The basic foundation of any organism, a cell, consists of outer membranes (cell wall or cell membrane), an inner gel-like structure (cytoplasm or protoplasm), and cell organelles (mitochondria, lysosome, nucleus, endoplasmic reticulum, vacuole, etc.,) in the cytoplasm.
The nucleus is a cell organelle that carries the genetic material (DNA-deoxyribonucleic acid) of a cell. The nucleus of eukaryotes is membrane-bound, whereas the prokaryotes lack the outer membrane. The commonly known functions of the nucleus are to control and regulate cellular activities like growth and metabolism and carry genes (structure with genetic information).
The nucleus is a sphere-shaped cell organelle consisting of a thin layer of covering called karyotheca or nuclear envelope. On the inside, the nucleus consists of a fluid-like substance called nucleoplasm or karyolymph that houses fine filaments called chromatin.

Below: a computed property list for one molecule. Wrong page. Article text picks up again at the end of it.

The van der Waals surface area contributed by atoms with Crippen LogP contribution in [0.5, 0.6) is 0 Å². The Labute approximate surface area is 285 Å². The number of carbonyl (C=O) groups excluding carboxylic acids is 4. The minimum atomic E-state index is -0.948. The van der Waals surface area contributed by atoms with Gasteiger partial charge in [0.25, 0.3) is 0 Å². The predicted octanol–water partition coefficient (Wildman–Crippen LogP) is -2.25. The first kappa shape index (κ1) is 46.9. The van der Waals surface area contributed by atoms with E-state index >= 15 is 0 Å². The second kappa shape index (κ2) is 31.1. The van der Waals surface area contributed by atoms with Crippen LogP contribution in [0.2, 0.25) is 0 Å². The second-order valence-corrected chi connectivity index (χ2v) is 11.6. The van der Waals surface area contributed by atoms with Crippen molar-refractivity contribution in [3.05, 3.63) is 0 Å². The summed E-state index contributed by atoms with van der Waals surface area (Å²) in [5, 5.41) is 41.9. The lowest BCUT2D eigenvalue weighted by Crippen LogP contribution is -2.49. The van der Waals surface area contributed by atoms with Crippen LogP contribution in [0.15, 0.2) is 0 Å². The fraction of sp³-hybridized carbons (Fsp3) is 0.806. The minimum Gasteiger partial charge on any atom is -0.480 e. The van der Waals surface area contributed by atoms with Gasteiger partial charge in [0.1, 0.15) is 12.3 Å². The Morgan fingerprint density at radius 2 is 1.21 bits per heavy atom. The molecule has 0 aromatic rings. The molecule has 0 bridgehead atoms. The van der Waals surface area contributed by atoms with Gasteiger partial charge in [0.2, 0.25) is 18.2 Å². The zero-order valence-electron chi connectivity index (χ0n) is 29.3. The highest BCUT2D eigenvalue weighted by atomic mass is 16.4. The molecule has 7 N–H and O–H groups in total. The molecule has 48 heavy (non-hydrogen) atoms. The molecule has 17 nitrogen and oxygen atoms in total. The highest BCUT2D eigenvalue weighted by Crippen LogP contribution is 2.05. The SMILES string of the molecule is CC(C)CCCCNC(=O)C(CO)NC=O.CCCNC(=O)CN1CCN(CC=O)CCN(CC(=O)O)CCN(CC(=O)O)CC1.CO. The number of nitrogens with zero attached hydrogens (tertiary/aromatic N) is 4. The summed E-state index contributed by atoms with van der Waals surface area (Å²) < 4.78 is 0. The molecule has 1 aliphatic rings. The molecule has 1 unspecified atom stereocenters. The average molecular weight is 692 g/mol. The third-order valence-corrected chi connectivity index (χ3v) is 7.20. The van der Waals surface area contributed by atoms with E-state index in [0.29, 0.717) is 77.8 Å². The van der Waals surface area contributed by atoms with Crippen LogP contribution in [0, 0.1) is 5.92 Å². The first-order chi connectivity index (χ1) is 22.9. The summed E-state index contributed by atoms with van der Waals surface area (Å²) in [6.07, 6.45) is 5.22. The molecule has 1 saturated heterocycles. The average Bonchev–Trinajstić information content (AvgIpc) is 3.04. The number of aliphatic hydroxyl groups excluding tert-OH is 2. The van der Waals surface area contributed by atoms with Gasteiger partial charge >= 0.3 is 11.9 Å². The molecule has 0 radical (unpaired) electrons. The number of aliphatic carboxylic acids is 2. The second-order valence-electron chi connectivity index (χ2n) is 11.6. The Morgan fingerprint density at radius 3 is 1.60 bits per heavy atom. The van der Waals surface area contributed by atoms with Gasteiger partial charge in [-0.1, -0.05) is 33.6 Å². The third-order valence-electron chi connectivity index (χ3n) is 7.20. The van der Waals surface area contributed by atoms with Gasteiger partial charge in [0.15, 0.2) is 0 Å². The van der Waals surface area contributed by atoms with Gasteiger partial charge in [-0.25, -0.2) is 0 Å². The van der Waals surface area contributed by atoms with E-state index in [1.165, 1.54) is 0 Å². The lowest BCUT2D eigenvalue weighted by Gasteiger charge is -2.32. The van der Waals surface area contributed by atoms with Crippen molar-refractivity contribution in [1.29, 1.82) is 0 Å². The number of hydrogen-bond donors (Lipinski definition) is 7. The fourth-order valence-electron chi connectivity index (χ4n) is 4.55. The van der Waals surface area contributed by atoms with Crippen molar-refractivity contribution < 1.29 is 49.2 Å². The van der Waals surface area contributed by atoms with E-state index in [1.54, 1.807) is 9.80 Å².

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A Dutch microscopist, Antonie van Leeuwenhoek, 1710, observed the nucleus in the blood cells of amphibians and birds and reported it as a centrally placed clear area. Likewise, Fontana reported it as an ovoid structure in the isolated epidermal cells of eel’s skin in 1781.
However, Robert Brown was the first to use the term “nucleus” to report a prominent body in an orchid cell. According to him, “the nucleus was one of the regular features of a cell,” starting the concept of nucleated cells. Here nucleus is a diminutive form of the Latin word “nux,” meaning nut, whereas the meaning of nucleus is kernel or center part.
Structure of Nucleus